Shares of Twilio Inc. (NYSE: TWLO) were up nearly 12% the week of May 30, and ended the month of May with a gain of 32.33%.
Institutional buying, including from growth investor Cathie Wood for her Ark Innovation ETF (NYSEARCA: ARKK), propelled shares of the beleaguered stock higher in mid-May.
More recently, reports that an activist investor, Los Angeles-based Legion Partners, has been meeting with Twilio managers, and is pushing for change, gave Twilio shares a boost.
According to its own filings, “Legion Partners specializes in fundamental research, long-term oriented investing, and building a productive relationship with portfolio companies. This involves long-term holdings and actively engaging the management and boards of public companies in order to help achieve superior long-term performance.”
Legion’s most recent 13-F filing, for the quarter ended on March 31, showed that it held 601,050 shares of Twilio.
Cloud Communications Tools For Business
Twilio is a cloud communications platform that provides tools and services for businesses to incorporate messaging, voice, and video functionalities into their applications and services. Developers can integrate Twilio’s communications tools into their own software and systems.
Companies widely use it for various purposes, including customer support, marketing campaigns, notifications, and real-time communication features in web and mobile applications.
Twilio said that as of December 31, it had over 290,000 active customer accounts “that represent organizations big and small, old and young, across nearly every industry.”
Twilio’s revenue grows as customers increase their usage of its products, extend their usage of a product to new applications, or adopt a new product that the company offers.
Most Revenue Usage-Based
The company says the majority of its revenue is usage-based. It notes that its ability to grow and generate incremental revenue depends, in part, on its ability to maintain and grow relationships with existing customers and to have them increase their usage of the Twilio platform.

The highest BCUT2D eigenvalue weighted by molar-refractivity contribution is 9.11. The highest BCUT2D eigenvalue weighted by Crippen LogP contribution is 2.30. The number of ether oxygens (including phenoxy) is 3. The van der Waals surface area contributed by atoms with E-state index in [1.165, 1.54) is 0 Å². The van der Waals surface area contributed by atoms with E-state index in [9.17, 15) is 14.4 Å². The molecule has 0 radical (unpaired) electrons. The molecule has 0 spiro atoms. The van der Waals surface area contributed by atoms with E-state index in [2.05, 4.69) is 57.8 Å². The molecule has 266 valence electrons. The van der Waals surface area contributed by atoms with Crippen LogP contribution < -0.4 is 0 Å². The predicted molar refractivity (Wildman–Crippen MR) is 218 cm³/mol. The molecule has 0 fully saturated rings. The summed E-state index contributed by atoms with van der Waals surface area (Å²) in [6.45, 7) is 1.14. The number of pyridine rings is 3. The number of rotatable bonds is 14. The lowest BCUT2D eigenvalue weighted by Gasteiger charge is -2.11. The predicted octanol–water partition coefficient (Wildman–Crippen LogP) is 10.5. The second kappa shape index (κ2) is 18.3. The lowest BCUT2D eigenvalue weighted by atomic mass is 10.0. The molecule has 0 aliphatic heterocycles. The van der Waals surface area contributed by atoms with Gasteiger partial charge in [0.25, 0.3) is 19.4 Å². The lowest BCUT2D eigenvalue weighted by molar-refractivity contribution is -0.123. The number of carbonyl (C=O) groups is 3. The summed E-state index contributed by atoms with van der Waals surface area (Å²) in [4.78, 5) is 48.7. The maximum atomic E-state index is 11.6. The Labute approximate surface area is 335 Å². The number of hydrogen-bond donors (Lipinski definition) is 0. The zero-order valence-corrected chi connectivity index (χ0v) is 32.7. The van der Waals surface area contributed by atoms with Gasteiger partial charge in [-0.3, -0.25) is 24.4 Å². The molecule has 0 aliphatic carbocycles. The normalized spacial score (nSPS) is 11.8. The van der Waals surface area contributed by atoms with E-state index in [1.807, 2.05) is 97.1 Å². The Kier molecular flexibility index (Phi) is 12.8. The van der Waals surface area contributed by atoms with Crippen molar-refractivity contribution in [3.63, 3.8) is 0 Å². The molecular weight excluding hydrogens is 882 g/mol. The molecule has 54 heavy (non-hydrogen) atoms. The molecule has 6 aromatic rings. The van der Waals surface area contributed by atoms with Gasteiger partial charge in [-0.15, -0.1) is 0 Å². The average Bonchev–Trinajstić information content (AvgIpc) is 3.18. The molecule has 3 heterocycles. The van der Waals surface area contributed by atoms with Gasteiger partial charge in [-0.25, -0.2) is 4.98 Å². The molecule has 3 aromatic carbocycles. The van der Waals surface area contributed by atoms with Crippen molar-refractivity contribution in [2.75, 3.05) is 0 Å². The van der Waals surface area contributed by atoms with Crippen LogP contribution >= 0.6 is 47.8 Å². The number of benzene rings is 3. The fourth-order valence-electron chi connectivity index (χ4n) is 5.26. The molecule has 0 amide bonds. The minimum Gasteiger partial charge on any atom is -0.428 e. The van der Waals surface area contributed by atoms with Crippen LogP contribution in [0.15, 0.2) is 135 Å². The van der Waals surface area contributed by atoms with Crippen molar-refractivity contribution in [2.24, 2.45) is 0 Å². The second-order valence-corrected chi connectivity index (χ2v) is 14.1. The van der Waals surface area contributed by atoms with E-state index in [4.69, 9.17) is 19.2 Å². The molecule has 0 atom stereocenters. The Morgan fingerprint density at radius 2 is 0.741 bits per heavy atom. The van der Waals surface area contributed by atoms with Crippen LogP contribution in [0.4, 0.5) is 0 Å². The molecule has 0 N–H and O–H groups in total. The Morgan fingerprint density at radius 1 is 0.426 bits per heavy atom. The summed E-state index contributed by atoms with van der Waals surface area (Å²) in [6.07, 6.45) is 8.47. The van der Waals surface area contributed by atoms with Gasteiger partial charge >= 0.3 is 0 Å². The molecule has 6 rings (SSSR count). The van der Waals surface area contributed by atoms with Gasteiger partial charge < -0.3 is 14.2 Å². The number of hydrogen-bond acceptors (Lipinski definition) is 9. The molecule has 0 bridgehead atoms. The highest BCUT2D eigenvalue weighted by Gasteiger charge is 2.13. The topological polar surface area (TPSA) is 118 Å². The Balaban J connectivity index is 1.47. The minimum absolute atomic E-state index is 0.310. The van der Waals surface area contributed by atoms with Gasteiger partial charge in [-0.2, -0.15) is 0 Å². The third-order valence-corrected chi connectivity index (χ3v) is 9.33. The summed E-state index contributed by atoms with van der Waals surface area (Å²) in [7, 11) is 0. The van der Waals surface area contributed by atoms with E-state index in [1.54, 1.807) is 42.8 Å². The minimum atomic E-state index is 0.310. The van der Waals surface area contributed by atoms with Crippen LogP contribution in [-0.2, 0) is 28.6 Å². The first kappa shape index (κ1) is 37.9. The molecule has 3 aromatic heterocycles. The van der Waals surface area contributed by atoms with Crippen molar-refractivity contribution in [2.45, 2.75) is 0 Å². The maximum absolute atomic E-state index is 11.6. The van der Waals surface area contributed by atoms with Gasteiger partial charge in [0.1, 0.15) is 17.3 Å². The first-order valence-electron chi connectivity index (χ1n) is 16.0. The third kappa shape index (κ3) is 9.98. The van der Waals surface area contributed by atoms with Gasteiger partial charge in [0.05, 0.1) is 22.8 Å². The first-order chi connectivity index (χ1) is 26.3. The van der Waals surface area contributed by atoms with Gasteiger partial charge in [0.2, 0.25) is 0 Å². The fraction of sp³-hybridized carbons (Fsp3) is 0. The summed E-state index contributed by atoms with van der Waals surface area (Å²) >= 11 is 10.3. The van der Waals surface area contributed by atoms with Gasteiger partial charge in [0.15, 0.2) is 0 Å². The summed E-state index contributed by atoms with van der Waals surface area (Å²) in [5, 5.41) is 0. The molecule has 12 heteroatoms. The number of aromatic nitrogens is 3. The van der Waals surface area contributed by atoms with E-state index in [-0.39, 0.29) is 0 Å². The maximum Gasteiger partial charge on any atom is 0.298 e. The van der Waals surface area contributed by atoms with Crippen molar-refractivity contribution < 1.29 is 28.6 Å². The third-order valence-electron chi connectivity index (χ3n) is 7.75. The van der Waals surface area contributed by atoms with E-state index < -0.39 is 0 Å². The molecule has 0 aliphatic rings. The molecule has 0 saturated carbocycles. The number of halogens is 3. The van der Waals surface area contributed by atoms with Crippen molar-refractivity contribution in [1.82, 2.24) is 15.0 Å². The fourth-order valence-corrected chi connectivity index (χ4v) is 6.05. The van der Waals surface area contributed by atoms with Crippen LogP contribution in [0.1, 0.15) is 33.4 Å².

Revenue has been declining for seven quarters in a row, and clocked in at $1.006 billion most recently, a 15% year-over-year increase. That’s down from 67% growth in the quarter ended in June 2021.
It’s certainly a reversal of fortune from the company’s pandemic-era growth heyday. In 2020, earnings increased 44% year-over-year. During the work-from-home era, sales boomed as companies beefed up their communications capabilities. That level of growth has not been sustained.
Beat Views, But Earnings Disappointed
MarketBeat’s Twilio earnings data show the company beating top and bottom line views in each of the past two quarters, but investors were less than pleased with the company’s guidance after the most recent report, on May 9.
The company said it anticipates revenue in the current quarter in a range between $980 million and $990 million. That would be growth of 4% to 5%, which would continue the trend of deceleration, and also represent a sequential decline.
That forecast came in below analysts’ expectation of $1.05 billion in sales.
The company has had a rough time lately, as the revenue deceleration indicates. It went through two rounds of layoffs, which helped the bottom line, but naturally, did nothing to stem the sales slowdown.
As the layoffs indicate, the company has been pivoting toward efficiencies. Earlier this year, the company recently restructured into two business units, saying, “For the last 15 years, we ran Twilio for growth, building a tremendous customer base, product set, and revenue base. But environments change – and so must we. Now we have to prioritize profit far more than before.”
Morningstar analyst Dan Romanoff in a May 9 note, pointed out several of Twilio’s pros and cons. He said macro pressures are hurting the company more than anticipated, new sales teams are not fully ramped up, and “the disposition of the Internet of Things business is an incremental modest headwind.”
Restructurings Bearing Fruit
However, on the plus side, he said the recent restructurings “are already bearing fruit, as profitability was strong, and large deals are still being won.” However, he significantly slashed his fair value estimate on the stock, to $56 from $95.
Twilio analyst ratings show a consensus view of “hold” on the stock, with a price target of $79.11, representing an upside of 17.55%. That price target represents the views of 28 analysts, several of whom slashed their price targets to $56 or lower following the May 9 report.